Mechanical circulatory support systems - A review

D. Mihaylov*, G.J. Verkerke, G. Rakhorst

*Corresponding author for this work

Research output: Contribution to journalReview articleAcademicpeer-review

9 Citations (Scopus)


Congestive Heart Failure (CHF) is a major health problem with a high mortality rate. Its ultimate therapy, heart transplantation, is limited by the shortage of donor hearts. Since decades researchers have been working to solve this problem by developing Mechanical Circulatory Support Systems (MCSS) that can replace or assist the failing heart. Short-term and intermediate-term ventricular assist devices are used nowadays frequently to bridge patients with severe heart failure to recovery. Long-term ventricular assist devices (VADs) and Total Artificial Hearts (TAHs) are used increasingly as a bridge to heart transplantations or as permanent circulatory support in patients with end-stage heart failure that are contraindicated for heart transplantation. The early TAHs and VADs were mainly driven from an external pneumatic drive unit. The latest generation TAHs and long-term assist devices are electrically powered, ultracompact, totally implantable, and have small wearable drive/control consoles, allowing patients to return to their daily activities. The article categorizes and reviews the development of MCSS, highlights the medical indications and contraindications of pump implantation, advantages and disadvantages of the various systems, and results of animal and clinical studies.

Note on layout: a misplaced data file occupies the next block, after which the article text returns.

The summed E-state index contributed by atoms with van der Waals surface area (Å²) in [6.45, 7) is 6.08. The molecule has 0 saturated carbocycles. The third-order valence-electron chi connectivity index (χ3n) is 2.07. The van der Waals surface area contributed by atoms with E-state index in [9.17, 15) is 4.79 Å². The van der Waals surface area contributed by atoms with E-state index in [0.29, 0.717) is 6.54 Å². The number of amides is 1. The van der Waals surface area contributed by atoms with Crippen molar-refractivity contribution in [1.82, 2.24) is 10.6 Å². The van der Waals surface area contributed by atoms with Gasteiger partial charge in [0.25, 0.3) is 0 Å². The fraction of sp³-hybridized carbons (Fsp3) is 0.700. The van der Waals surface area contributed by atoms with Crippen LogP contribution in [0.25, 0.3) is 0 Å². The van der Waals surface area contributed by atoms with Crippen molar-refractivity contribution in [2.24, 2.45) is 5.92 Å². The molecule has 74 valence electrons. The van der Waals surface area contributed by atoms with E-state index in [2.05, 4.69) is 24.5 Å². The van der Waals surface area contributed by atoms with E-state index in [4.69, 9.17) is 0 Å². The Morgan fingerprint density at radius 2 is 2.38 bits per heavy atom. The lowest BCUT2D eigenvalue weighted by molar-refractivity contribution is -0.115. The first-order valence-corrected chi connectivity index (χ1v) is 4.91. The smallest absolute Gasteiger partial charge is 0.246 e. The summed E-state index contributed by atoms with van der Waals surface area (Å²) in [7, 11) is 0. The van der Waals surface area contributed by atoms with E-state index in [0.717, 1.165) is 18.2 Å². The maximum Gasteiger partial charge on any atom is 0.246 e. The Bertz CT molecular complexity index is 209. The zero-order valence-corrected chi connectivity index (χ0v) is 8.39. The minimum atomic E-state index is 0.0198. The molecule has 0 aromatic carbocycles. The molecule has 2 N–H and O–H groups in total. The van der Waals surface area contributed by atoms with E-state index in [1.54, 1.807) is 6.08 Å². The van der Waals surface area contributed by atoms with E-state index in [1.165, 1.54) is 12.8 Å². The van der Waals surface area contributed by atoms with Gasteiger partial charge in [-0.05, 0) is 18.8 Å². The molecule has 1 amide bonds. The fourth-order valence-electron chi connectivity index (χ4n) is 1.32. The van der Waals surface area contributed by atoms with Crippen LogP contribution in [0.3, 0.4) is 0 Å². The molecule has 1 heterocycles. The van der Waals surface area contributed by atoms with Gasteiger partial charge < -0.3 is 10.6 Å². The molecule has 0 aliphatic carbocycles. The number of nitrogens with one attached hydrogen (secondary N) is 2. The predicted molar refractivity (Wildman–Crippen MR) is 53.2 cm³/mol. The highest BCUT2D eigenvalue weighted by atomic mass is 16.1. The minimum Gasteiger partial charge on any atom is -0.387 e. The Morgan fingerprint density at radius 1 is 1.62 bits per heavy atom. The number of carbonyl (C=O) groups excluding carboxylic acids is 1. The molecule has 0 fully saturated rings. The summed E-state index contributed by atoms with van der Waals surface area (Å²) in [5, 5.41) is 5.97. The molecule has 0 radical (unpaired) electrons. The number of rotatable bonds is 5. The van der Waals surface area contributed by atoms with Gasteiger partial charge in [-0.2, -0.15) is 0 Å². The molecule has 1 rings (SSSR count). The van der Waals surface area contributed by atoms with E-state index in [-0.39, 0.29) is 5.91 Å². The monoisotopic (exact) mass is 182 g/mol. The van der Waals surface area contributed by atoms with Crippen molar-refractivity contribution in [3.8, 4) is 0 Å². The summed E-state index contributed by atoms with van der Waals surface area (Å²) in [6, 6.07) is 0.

Original languageEnglish
Pages (from-to)251-266
Number of pages16
JournalTechnology and health care
Issue number5
Publication statusPublished - 1 Jan 2000
Externally publishedYes


  • Artificial heart
  • Circulatory support
  • Heart failure


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